• That is a very thoughtful post Parvez!

  • A couple of quick comments on Ghana’s case:

    1) Before the 800MHz auction, the regulator offered a 2.6Ghz auction of sorts which was clearly designed and accordingly priced to both increase competition and encourage local entrepreneurs to be active in the sector: existing operators were not allowed to participate and participating entities had to have minimum 30% “local content” (Ghanaian ownership).

    Surfline, G-Kwiknet (now Blu Telecom) and GoldKey got these licenses which gave them 30MHz spectrum in the 2.6GHz band at just $6m each. Of these three, GoldKey is yet to launch.

    Unfortunately these new entrants are initially barred from offering voice until they attain 60% penetration. This is unfortunate, as voice is still a big money-maker in countries like Ghana with very low “functional” literacy rates.

    2) The regulator also allowed the existing holders of assignments in the 2.5GHz band to exchange this for a full BWA license (after paying the same $6m that the other three paid), and at least one such assignee, Broadband Home (Zipnet), has done just that.

    3) The 800MHz auction (two slots of 2x10MHz spectrum) was initially priced at $92m each. It was later reduced to the $67.5m following public consultation and requests from the eight institutions and individuals who showed interest in the auction.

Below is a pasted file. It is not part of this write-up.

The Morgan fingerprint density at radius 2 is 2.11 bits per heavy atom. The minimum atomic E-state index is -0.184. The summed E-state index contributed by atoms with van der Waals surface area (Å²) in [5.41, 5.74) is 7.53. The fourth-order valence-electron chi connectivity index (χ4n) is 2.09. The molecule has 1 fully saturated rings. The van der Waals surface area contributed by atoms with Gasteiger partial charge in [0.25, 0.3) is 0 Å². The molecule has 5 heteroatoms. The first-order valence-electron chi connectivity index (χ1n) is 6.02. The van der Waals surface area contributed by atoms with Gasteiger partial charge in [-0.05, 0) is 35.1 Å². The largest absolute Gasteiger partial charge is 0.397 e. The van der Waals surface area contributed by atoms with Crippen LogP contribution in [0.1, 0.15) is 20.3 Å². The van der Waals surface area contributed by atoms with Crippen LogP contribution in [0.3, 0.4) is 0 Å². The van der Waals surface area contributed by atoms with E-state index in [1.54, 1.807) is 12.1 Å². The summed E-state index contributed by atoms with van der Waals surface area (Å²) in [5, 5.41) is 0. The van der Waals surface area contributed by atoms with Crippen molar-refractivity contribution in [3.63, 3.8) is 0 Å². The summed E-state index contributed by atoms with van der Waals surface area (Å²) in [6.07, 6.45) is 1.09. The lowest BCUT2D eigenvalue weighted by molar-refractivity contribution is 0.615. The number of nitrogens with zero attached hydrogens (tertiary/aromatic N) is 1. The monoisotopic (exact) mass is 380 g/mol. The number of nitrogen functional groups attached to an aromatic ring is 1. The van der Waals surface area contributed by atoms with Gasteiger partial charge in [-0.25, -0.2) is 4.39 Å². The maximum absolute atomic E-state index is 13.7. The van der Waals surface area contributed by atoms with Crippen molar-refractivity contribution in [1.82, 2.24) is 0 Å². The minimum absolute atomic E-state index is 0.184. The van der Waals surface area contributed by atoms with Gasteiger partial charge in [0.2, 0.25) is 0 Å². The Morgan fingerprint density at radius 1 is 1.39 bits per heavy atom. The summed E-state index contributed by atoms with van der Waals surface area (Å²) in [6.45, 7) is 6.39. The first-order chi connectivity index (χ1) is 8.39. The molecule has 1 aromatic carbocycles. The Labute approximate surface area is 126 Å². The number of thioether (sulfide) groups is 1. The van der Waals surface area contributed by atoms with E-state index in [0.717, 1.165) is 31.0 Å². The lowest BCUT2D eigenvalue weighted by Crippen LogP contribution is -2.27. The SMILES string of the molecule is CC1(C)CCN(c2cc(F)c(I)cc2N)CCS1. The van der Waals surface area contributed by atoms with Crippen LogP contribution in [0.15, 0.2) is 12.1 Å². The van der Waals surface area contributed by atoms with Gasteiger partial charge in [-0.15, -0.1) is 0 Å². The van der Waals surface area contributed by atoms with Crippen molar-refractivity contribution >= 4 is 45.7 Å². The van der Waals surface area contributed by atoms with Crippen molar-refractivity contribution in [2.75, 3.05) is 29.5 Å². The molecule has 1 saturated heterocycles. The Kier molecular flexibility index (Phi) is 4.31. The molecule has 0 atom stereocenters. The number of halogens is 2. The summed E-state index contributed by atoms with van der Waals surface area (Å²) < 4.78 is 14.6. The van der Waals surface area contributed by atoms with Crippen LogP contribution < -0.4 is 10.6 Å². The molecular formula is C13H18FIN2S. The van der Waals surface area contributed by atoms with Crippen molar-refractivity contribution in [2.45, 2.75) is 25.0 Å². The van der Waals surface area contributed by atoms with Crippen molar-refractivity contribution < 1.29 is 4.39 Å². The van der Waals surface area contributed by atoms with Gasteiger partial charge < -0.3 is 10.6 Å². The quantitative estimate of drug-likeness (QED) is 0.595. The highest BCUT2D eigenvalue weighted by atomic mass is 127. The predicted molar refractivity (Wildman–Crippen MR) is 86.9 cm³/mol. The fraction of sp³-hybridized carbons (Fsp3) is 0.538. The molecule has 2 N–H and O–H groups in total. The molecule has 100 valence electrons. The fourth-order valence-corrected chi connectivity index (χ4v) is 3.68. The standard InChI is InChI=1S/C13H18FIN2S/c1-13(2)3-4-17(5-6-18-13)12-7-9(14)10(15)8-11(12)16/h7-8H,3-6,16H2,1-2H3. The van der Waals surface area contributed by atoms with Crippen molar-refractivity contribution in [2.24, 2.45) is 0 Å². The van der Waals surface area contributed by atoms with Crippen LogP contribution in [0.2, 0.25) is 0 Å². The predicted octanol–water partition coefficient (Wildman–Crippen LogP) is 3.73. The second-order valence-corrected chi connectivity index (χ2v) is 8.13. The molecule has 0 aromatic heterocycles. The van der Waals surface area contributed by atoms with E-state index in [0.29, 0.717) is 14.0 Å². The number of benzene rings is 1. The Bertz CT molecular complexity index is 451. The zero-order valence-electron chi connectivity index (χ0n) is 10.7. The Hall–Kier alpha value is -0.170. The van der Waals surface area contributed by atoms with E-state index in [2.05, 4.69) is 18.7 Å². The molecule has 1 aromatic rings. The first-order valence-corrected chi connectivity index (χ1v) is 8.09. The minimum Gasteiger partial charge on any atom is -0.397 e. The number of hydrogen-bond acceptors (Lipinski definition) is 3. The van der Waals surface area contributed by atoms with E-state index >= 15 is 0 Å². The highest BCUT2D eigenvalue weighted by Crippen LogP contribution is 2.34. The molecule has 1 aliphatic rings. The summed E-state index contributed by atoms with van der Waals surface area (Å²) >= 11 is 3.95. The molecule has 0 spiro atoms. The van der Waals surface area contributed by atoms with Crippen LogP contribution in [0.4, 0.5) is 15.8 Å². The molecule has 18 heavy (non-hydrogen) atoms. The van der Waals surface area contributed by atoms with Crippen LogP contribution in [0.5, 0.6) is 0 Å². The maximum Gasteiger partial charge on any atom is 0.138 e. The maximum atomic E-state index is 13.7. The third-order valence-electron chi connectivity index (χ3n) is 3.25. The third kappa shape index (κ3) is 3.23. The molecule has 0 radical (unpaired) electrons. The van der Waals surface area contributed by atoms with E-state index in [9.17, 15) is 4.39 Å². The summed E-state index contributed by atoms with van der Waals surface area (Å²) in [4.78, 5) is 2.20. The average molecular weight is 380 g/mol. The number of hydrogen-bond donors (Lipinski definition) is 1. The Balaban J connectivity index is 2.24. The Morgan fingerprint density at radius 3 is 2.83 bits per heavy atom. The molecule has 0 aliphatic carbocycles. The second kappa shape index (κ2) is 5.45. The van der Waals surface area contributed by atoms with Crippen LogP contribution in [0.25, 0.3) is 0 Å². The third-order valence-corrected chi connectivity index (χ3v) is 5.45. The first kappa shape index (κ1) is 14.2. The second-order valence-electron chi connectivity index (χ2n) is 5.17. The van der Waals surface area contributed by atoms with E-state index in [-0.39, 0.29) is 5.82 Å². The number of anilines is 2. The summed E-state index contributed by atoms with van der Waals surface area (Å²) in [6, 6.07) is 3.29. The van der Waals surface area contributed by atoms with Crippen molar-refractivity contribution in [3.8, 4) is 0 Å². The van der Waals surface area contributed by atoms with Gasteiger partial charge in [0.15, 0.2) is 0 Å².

4) Note that the “local content” (Ghanaian ownership) requirement goes with ALL LTE licenses, including MTN’s 800MHz license. So while I’ll agree that MTN’s size and coverage effectively makes them a monopoly, the upside is that they’re now forced to offload at least 35% of the company to local investors within 13 months from “effective license date”, and they’ve chosen to offload this on the local stock exchange later this year.

    5) Busy (formally BusyInternet) also now runs an LTE network in the 2.3GHz band. Industry players have described Busy’s LTE operation as “authorized but not licensed” — as the terms of their licensing have not been publicly disclosed. Interestingly, prior to the build-out of the LTE network, BusyInternet was acquired by Netherlands-based Afrimax. Afrimax appears to be part of the Vodafone Group — as they operate LTE networks in Uganda, Zambia and Cameroon all under the Vodafone brand.

  • Thanks George! That is enormously helpful and provides a much richer picture of what is going on in Ghana. Do you happen to have any online references to any of the above?